Twenty-Four more filmmakers, writers, cinematographers among others have announced their decision to return their national awards to protest against “the threat to the academic culture at the Film and Television Institute of India (FTII)” and “the horror at people being attacked and killed for their beliefs”.
The decision was announced at a press conference on Thursday. The list includes veteran filmmakers Saeed Mirza, Kundan Shah, writer Arundhati Roy, cinematographer Satya Rai Nagpaul, documentary filmmakers Madhushree Dutta, Sanjay Kak and Ajay Raina.
Last week, 12 filmmakers, including Dibakar Banerjee and Anand Patwardhan, had made a similar announcement.
“In response to the students’ call to the filmmaking fraternity, 12 of our colleagues lent strength to their protest by announcing their intention last week to return their national awards. Their gesture was a plea to the government, to take notice of the students’ demands and resolve the issue. It was also a protest against the growing intolerance in the country,” said a joint statement issued by the new group of filmmakers.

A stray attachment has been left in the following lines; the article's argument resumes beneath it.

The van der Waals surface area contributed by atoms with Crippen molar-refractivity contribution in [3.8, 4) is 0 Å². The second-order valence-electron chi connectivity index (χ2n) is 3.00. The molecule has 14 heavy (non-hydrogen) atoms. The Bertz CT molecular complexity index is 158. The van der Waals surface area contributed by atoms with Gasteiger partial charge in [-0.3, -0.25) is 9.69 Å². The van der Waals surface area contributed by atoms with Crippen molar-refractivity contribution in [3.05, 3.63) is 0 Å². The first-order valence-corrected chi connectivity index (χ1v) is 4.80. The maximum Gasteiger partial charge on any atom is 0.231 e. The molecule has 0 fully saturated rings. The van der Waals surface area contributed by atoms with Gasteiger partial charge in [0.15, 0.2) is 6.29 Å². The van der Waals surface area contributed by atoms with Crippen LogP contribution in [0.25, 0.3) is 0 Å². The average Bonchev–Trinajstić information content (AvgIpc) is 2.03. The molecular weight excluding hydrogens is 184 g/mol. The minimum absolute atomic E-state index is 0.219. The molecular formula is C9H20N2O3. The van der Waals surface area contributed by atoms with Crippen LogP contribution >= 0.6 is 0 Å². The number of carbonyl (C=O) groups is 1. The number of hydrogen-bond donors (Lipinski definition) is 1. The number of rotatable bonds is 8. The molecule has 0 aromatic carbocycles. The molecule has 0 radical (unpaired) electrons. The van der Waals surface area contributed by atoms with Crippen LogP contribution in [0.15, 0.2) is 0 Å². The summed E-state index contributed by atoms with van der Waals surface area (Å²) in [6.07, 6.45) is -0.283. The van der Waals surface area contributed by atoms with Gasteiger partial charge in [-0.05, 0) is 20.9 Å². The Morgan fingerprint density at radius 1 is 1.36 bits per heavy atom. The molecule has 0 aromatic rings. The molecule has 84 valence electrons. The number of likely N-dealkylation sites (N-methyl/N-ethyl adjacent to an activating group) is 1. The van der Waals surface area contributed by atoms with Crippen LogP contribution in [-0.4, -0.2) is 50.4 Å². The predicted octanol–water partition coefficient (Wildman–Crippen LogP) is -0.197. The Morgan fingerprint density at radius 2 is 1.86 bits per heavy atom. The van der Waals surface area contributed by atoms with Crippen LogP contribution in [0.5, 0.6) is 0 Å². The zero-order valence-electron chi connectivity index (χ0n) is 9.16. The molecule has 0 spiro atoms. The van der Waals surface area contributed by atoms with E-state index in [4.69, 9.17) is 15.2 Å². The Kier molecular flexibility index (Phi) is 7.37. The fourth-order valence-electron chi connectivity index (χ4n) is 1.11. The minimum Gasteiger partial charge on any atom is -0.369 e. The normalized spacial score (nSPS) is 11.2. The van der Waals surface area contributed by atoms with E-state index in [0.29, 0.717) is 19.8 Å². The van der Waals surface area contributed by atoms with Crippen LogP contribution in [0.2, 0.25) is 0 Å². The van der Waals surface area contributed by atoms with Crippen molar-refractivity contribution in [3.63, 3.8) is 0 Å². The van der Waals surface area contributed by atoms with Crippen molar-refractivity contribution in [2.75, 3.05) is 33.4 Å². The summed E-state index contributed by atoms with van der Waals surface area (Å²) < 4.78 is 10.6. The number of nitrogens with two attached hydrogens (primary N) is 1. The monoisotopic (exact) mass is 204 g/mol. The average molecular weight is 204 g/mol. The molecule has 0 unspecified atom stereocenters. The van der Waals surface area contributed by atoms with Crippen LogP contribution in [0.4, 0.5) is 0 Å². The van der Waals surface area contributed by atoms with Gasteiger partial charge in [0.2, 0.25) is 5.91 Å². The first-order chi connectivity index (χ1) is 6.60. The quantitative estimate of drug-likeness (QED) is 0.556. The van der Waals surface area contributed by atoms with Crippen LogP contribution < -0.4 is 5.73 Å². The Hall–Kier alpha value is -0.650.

“We watched with disappointment how the ruling party’s leaders and supporters abused these filmmakers and belittled their gesture. This has been the consistent response of the powers that be, towards the writers, academics, scientists, filmmakers, historians and artists who have expressed their dismay over the increasing climate of intolerance. Rather than see our fellow filmmakers mocked, we have decided to stand with them and yet again bring public attention back to the manner in which the current government is responding to dissent and debate,” they said.
They, however, added that each of them had their own reason for returning the award. For instance, Mirza, who was FTII’s chairperson till Gajendra Chauhan’s appointment, blamed the previous regimes too. “The forces that lay in the shadows at the time of our independence have emerged into the sunlight. They are in power both at the overt and covert levels. Will my handing over a national award change things around? Frankly, I don’t know. All I know is I have to raise my voice against this state of affairs,” he said.
While expressing concern over FTII, most of them added that they were also concerned about a clampdown on any form of dissent.
Asked about the timing of their decision, amid questions on why they had not returned the awards after the anti-Sikh riots, Shah, known for his political satire Jaane Bhi Do Yaaro, said: “We made a mistake that we didn’t return the awards before. Do we have to repeat that mistake now and remain quiet?”
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